One New California Bicycle Friendly University: S.F. State
Among the 51 new and renewing League of American Bicyclists Bicycle Friendly Universities nationwide, there is only one in California: San Francisco State University, which was just awarded Bronze Level status.
This is the first time S.F. State got the award, and Nolen Brown, who worked on the application, said, “We would have been very disappointed if we’d gotten anything better than bronze.”
That’s because the bikeability of S.F. State kind of sucks, despite the campus being located in a city with a strong bike culture.
“S.F. State is kind of an island to commute to,” said Brown. “You have to swim across some treacherous channels” from whichever direction you arrive. Almost all the surrounding streets are wide, multi-lane roads with heavy, fast traffic. Plenty of it is generated by the campus, which is largely a commuter school. But there are also students living on campus, and they need to cross those same wide streets to get to, for example, the market.
Brown, who works part time as the Bicycle Outreach Student Assistant, took on the Bicycle Friendly University application as a summer project under the guidance of Nick Kordesch, a staff member in the Office of Sustainability in the campus Planning and Design department.
“We thought it would be a good way to inventory the school’s bicycle resources,” said Brown. Going through the application process not only helped identify and articulate what bike facilities the campus already has, but also showed them “where we need to go next, and where we need to improve.”
Kordesch said the process provided them with “a really handy checklist.”
The checklist includes presenting it to the campus Sustainability Committee and making sure bikes are incorporated into the upcoming Master Plan update. Improving conditions on surrounding streets and connections to transit are not under the control of campus, but they are also important elements. Students and faculty at SFSU have already been working on exploring ideas about how to make getting from BART to the campus easier by bike.
But there are other, more immediate things that the campus and advocates can do to help get S.F. State’s future Bicycle Friendly University status rise above bronze. Before the application process, said Brown, “We didn’t realize how important it is to reach out to groups that wouldn’t cycle otherwise. We want to be more proactive about that.”
“Cycling can be kind of a subculture and it doesn’t have the most friendly front,” said Brown. “Once you’re in it, it’s a great community, and people are very, very helpful.” But outsiders may not think about bike riding as a transportation option for them.
Brown has been reaching out to students as part of his job managing the Bike Barn on campus. But the facility is tucked away in a parking garage. Even with a big metal sign, Brown calls it “the well-hidden anchor of the bike community on campus.” Offering free pour-over Bicycle Coffee didn’t even get people excited, to Brown’s mystification. “But once students find it, they use it,” he said.
The Bike Barn and Power to the Pedal, a bike outreach program run by Brown, are probably the reasons S.F. State got a Bronze-level award. “The Bike Barn has an attendant, and you can safely leave your bike,” said Brown. “We have a workshop, tools, bike lube, cleaning materials.” The services are free to students.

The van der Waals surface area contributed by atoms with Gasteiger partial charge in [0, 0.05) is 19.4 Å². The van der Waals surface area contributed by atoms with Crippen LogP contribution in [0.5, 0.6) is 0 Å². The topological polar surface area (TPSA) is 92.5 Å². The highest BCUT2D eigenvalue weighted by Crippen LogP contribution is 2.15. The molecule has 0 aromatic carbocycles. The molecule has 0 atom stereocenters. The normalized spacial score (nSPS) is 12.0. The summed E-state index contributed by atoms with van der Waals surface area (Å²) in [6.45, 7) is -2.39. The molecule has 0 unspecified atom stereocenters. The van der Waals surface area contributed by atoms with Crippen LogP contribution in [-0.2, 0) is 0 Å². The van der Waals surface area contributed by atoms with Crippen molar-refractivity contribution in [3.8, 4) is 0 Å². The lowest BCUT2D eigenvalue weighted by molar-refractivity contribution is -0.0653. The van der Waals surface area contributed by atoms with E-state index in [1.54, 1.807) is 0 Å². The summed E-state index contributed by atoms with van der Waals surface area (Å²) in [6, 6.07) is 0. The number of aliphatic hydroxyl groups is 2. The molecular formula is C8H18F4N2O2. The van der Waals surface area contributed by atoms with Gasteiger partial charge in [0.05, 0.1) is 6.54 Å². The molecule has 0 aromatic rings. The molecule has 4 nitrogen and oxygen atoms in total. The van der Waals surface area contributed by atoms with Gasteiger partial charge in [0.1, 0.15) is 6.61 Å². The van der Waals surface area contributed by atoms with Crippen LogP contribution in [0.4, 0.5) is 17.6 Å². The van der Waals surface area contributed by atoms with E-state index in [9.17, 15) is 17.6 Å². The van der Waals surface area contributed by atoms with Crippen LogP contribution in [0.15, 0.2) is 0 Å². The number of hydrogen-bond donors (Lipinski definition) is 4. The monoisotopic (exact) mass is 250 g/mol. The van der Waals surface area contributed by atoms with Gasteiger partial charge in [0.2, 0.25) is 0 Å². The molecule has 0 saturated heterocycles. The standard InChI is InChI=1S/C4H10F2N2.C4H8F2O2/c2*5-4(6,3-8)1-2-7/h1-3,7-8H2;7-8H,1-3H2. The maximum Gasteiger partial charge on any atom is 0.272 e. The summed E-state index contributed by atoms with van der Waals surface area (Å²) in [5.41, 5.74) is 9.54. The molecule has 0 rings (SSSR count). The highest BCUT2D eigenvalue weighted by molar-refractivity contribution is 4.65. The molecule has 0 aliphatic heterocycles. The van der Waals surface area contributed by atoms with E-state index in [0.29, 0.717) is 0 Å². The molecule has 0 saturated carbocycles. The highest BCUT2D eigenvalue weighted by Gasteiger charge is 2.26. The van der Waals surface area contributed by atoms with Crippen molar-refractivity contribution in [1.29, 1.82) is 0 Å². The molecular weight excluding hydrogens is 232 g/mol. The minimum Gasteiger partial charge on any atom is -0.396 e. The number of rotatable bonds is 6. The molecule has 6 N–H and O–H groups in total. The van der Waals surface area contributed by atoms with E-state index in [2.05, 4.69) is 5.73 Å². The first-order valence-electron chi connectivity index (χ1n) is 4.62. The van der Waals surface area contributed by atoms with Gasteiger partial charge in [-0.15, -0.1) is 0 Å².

“Just the other day someone came in with a crumpled wheel—his bike had been hit by a car and he had zero dollars to fix it,” said Brown. “We made it work.”
Brown plans to work on promoting the services better. He currently sets up a stand at the campus farmer’s market, offering free bike tuneups and advice, but he wants to do more. Organizing casual group rides and holding workshops and classes on things like how to change a flat tire or creative ways to use old bike tubes are on his list.
But the longer term planning, focusing on better, safer infrastructure, is beyond the reach of a student assistant. “I’m going to graduate,” said Brown. “All I can do is make suggestions about preferred routes. The long-term planning is way less tangible for a short-term student job.”
There are signs that might change. Brown is the first student assistant for bike outreach hired by the university under the umbrella of the facilities department; before that the students who ran Power to the Pedal were hired by the Associated Students.
The campus Master Plan is about to undergo a revision, and the Planning and Development department is increasingly interested in active transportation and sustainability.
The Bronze level achievement—Brown has already been interviewed by the campus newspaper and alumni newsletters—may help. “We can already tell that it’s been a positive story here,” said Kordesch. “We have a lot of pieces of a good bicycle culture, and [Brown] is trying to bring them together.”
S.F. State joins a distinguished group of universities that have already won Bicycle Friendly status. There are many in California (see below), but there could—should—be more. Universities are uniquely suited for bicycle-friendliness, with a high density of destinations, layouts that lend themselves to compact forms of transportation, and a population of young adults who prefer to drive less.
S.F. State, with a small effort and the attention of a part-time student assistant, achieved Bronze level status and has a list of ideas for improving its bike friendly status.
What about the college campuses near you? Are they bike friendly?
Here are the current Bicycle Friendly Universities in California:
- UC Davis
- UC Irvine
- UC Santa Barbara
- CSU Long Beach
- UC Berkeley
- UC Santa Cruz
- CA Institute of Technology
- CSU Bakersfield
- Pomona College
- Santa Monica College
- University of San Diego